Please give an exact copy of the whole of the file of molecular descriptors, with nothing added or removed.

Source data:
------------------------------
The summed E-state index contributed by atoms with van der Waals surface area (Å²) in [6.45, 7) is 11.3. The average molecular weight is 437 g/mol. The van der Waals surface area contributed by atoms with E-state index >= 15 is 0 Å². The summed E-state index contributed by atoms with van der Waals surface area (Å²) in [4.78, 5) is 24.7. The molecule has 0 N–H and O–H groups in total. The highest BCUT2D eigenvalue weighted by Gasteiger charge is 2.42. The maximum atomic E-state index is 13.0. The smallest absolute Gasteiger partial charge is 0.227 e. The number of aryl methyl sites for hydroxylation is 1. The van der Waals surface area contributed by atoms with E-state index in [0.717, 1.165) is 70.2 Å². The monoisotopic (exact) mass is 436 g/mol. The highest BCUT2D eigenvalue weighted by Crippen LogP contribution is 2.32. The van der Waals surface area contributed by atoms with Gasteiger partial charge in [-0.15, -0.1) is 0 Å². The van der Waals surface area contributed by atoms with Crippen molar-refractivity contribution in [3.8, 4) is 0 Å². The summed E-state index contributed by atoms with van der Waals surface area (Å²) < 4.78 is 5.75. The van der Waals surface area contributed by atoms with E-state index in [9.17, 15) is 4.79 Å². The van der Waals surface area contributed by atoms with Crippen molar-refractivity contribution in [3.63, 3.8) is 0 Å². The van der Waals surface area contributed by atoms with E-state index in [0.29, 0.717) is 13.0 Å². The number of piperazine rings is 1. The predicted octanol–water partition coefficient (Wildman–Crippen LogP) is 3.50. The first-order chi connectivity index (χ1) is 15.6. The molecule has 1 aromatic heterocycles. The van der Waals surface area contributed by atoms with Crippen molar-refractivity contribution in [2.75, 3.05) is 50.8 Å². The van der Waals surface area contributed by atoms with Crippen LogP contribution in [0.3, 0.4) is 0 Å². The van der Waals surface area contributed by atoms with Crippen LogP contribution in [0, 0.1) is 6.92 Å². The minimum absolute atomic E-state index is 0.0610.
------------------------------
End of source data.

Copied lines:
The summed E-state index contributed by atoms with van der Waals surface area (Å²) in [6.45, 7) is 11.3. The average molecular weight is 437 g/mol. The van der Waals surface area contributed by atoms with E-state index >= 15 is 0 Å². The summed E-state index contributed by atoms with van der Waals surface area (Å²) in [4.78, 5) is 24.7. The molecule has 0 N–H and O–H groups in total. The highest BCUT2D eigenvalue weighted by Gasteiger charge is 2.42. The maximum atomic E-state index is 13.0. The smallest absolute Gasteiger partial charge is 0.227 e. The number of aryl methyl sites for hydroxylation is 1. The van der Waals surface area contributed by atoms with E-state index in [0.717, 1.165) is 70.2 Å². The monoisotopic (exact) mass is 436 g/mol. The highest BCUT2D eigenvalue weighted by Crippen LogP contribution is 2.32. The van der Waals surface area contributed by atoms with Gasteiger partial charge in [-0.15, -0.1) is 0 Å². The van der Waals surface area contributed by atoms with Crippen molar-refractivity contribution in [3.8, 4) is 0 Å². The summed E-state index contributed by atoms with van der Waals surface area (Å²) < 4.78 is 5.75. The van der Waals surface area contributed by atoms with E-state index in [9.17, 15) is 4.79 Å². The van der Waals surface area contributed by atoms with Crippen molar-refractivity contribution in [3.63, 3.8) is 0 Å². The van der Waals surface area contributed by atoms with E-state index in [0.29, 0.717) is 13.0 Å². The number of piperazine rings is 1. The predicted octanol–water partition coefficient (Wildman–Crippen LogP) is 3.50. The first-order chi connectivity index (χ1) is 15.6. The molecule has 1 aromatic heterocycles. The van der Waals surface area contributed by atoms with Crippen molar-refractivity contribution in [2.75, 3.05) is 50.8 Å². The van der Waals surface area contributed by atoms with Crippen LogP contribution in [0.3, 0.4) is 0 Å². The van der Waals surface area contributed by atoms with Crippen LogP contribution in [0, 0.1) is 6.92 Å². The minimum absolute atomic E-state index is 0.0610.